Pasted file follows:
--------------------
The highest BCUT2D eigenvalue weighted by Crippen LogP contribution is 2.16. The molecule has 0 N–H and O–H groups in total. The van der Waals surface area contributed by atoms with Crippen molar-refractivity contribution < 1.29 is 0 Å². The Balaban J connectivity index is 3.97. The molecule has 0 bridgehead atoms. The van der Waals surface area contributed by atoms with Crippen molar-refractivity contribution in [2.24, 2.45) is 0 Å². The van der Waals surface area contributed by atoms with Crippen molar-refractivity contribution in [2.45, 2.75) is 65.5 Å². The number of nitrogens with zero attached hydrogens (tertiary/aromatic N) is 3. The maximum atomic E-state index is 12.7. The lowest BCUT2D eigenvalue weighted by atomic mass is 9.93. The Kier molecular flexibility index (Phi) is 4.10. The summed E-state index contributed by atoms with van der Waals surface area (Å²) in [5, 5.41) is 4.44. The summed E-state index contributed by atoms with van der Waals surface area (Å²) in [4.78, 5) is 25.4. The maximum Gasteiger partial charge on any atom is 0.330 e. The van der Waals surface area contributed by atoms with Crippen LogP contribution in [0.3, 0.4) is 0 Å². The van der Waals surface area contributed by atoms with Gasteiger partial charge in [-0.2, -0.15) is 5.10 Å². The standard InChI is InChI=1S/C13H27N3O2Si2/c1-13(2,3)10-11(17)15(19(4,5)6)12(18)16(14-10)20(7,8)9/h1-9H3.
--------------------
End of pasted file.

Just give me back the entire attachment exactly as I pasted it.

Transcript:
The highest BCUT2D eigenvalue weighted by Crippen LogP contribution is 2.16. The molecule has 0 N–H and O–H groups in total. The van der Waals surface area contributed by atoms with Crippen molar-refractivity contribution < 1.29 is 0 Å². The Balaban J connectivity index is 3.97. The molecule has 0 bridgehead atoms. The van der Waals surface area contributed by atoms with Crippen molar-refractivity contribution in [2.24, 2.45) is 0 Å². The van der Waals surface area contributed by atoms with Crippen molar-refractivity contribution in [2.45, 2.75) is 65.5 Å². The number of nitrogens with zero attached hydrogens (tertiary/aromatic N) is 3. The maximum atomic E-state index is 12.7. The lowest BCUT2D eigenvalue weighted by atomic mass is 9.93. The Kier molecular flexibility index (Phi) is 4.10. The summed E-state index contributed by atoms with van der Waals surface area (Å²) in [5, 5.41) is 4.44. The summed E-state index contributed by atoms with van der Waals surface area (Å²) in [4.78, 5) is 25.4. The maximum Gasteiger partial charge on any atom is 0.330 e. The van der Waals surface area contributed by atoms with Crippen LogP contribution in [0.3, 0.4) is 0 Å². The van der Waals surface area contributed by atoms with Gasteiger partial charge in [-0.2, -0.15) is 5.10 Å². The standard InChI is InChI=1S/C13H27N3O2Si2/c1-13(2,3)10-11(17)15(19(4,5)6)12(18)16(14-10)20(7,8)9/h1-9H3.